But the party almost ended in 1994, when a report was published saying that model-maker Christian Spurling admitted to faking the photo. According to Spurling’s statement, his stepfather, Marmaduke Wetherell, worked as a big game hunter and had been hired by London’s Daily Mail to find the beast. But rather than smoke out the creature, he decided to fake it. Wetherell, joined by Spurling and his son, Ian, built their own monster to float on the lake’s surface using a toy submarine and some wood putty. Ian actually took the photo, but to lend more credibility to the story, they convinced an upstanding pillar of the community – surgeon Robert Kenneth Wilson – to claim it as his own. Just goes to prove the old adage, "The camera never lies." People, on the other hand, do.


12. The Photograph That Almost Wasn’t
"Gandhi at his Spinning Wheel"

Margaret Bourke-White, 1946


"Gandhi at his Spinning Wheel," the defining portrait of one of the 20th century’s most influential figures, almost didn’t happen, thanks to the Mahatma’s strict demands. Granted a rare opportunity to photograph India’s leader; Life staffer Margaret Bourke-White was all set to shoot when Gandhi’s secretaries stopped her cold: If she was going to photograph Gandhi at the spinning wheel (a symbol for India’s struggle for independence), she first had to learn to use one herself.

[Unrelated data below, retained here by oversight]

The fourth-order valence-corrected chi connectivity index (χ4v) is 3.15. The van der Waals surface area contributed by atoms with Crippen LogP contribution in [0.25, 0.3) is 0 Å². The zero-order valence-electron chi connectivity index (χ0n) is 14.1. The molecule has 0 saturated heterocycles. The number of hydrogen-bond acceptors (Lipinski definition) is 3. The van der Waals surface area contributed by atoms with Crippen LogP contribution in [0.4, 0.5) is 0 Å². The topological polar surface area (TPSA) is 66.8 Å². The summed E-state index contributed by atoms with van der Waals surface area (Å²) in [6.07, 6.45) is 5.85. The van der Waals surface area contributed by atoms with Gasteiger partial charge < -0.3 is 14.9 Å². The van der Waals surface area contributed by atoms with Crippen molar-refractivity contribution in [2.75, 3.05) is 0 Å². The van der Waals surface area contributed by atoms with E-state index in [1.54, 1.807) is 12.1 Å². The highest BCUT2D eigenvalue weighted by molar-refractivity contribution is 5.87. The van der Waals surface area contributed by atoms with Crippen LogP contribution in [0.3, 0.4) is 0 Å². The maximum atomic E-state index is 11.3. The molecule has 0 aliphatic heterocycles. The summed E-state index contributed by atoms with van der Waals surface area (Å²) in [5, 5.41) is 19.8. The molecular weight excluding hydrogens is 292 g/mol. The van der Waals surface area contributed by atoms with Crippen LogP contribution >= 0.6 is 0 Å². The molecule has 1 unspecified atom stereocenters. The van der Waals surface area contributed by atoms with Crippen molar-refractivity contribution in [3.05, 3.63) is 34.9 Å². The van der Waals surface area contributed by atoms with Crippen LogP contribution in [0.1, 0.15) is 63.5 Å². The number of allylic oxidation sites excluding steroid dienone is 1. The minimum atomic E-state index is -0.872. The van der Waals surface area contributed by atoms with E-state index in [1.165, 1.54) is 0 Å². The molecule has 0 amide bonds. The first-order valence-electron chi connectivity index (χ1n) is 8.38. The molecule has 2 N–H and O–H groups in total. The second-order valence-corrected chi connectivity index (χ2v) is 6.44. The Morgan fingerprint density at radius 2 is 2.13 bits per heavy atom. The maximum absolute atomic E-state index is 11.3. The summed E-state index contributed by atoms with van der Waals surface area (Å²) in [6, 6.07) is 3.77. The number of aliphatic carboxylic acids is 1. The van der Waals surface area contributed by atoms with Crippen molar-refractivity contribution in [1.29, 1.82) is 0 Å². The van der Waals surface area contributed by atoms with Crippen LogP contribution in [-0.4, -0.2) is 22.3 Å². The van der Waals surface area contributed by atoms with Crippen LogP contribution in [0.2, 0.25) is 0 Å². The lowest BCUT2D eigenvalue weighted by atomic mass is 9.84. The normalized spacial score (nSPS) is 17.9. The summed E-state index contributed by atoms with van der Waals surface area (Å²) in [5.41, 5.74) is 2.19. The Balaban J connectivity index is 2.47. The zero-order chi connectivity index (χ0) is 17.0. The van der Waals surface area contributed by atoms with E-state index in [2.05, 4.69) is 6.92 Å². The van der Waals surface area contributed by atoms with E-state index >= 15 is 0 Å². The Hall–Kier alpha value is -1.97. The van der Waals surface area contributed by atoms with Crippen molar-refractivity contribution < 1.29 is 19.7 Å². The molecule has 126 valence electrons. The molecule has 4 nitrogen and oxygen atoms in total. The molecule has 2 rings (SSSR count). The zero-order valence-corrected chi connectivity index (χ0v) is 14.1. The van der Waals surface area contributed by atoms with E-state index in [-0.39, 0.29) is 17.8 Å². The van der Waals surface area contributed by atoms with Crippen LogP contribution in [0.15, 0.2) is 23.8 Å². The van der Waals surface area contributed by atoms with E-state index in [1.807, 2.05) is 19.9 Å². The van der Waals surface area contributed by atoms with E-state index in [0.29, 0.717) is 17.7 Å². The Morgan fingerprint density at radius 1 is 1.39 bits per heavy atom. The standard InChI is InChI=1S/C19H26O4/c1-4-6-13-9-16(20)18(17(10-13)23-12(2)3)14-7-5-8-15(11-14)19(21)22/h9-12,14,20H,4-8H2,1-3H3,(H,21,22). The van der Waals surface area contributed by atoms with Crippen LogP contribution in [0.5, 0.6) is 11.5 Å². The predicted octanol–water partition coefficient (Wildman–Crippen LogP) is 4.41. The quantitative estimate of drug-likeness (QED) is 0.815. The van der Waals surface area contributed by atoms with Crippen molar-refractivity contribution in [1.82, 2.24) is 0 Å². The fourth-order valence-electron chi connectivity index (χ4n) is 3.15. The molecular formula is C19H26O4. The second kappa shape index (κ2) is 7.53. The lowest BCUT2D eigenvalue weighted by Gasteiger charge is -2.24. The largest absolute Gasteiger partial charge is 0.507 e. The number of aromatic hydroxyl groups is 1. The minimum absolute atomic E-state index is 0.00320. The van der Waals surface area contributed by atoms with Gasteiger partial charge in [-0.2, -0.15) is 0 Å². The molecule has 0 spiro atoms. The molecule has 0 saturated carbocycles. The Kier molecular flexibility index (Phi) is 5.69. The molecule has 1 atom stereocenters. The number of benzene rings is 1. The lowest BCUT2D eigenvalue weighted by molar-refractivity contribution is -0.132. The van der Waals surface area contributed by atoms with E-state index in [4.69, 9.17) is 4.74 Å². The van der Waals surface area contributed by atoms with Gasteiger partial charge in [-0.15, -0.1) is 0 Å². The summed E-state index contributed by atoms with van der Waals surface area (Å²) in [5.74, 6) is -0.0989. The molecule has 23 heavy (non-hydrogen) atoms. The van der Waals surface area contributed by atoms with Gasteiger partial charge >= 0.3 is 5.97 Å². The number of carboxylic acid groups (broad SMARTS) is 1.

But that wasn’t all. The ascetic Mahatma wasn’t to be spoken to (it being his day of silence.) And because he detested bright light, Bourke-White was only allowed to use three flashbulbs. Having cleared all these hurdles, however, there was still one more – the humid Indian weather, which wreaked havoc on her camera equipment. When time finally came to shoot, Bourke-White’s first flashbulb failed. And while the second one worked, she forgot to pull the slide, rendering it blank.
She thought it was all over, but luckily, the third attempt was successful. In the end, she came away with an image that became Gandhi’s most enduring representation. it was also among the last portraits of his life; he was assassinated less than two years later.


13. The Photograph That Foreshadowed the Future
"Le Violon d’Ingres"

Man Ray, 1924


Before there was photoshop, there was Man Ray. One of the world’s most original photographers, Ray was tireless experimenter. In fact, his work was so inventive that he eventually left the camera behind altogether, creating his surreal "Rayographs" entirely in the darkroom.
"Le Violon d’Ingres" is perhaps his best-known photograph, and one of his earliest. Like many pieces from the Dada movement (which Ray is credited with bringing to the United States), it’s a visual pun. By drawing f-holes on his model’s back, he points out the similarities between the body of a woman and the body of a violin. But it’s a literal pun, as well. Both the model’s dress and pose echo a famous painting by French artist Jean-Auguste-Dominiqe Ingres, whose hobbies were depicting female nudes and playing the violin.
More than just highbrow it, however, Ray’s work was far ahead of its time. By ridiculing a now-obsolete concept – the photographic image as literal interpretation of reality – his pictures foreshadowed our own digital revolution.